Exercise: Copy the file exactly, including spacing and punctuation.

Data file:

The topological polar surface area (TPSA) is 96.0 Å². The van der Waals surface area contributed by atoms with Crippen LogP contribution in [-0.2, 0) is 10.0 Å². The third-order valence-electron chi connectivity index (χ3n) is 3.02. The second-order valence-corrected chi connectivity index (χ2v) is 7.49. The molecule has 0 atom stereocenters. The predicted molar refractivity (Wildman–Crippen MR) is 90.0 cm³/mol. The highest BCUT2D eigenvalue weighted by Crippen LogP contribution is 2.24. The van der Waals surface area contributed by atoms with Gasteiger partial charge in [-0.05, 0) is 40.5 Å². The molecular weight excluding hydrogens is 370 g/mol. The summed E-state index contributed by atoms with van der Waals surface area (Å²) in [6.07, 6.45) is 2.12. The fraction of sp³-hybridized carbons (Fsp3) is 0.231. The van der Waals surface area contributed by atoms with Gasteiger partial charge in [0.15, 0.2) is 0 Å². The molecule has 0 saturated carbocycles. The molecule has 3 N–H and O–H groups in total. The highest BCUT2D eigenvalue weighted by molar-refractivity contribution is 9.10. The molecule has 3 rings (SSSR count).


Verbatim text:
The topological polar surface area (TPSA) is 96.0 Å². The van der Waals surface area contributed by atoms with Crippen LogP contribution in [-0.2, 0) is 10.0 Å². The third-order valence-electron chi connectivity index (χ3n) is 3.02. The second-order valence-corrected chi connectivity index (χ2v) is 7.49. The molecule has 0 atom stereocenters. The predicted molar refractivity (Wildman–Crippen MR) is 90.0 cm³/mol. The highest BCUT2D eigenvalue weighted by Crippen LogP contribution is 2.24. The van der Waals surface area contributed by atoms with Gasteiger partial charge in [-0.05, 0) is 40.5 Å². The molecular weight excluding hydrogens is 370 g/mol. The summed E-state index contributed by atoms with van der Waals surface area (Å²) in [6.07, 6.45) is 2.12. The fraction of sp³-hybridized carbons (Fsp3) is 0.231. The van der Waals surface area contributed by atoms with Gasteiger partial charge in [0.15, 0.2) is 0 Å². The molecule has 0 saturated carbocycles. The molecule has 3 N–H and O–H groups in total. The highest BCUT2D eigenvalue weighted by molar-refractivity contribution is 9.10. The molecule has 3 rings (SSSR count).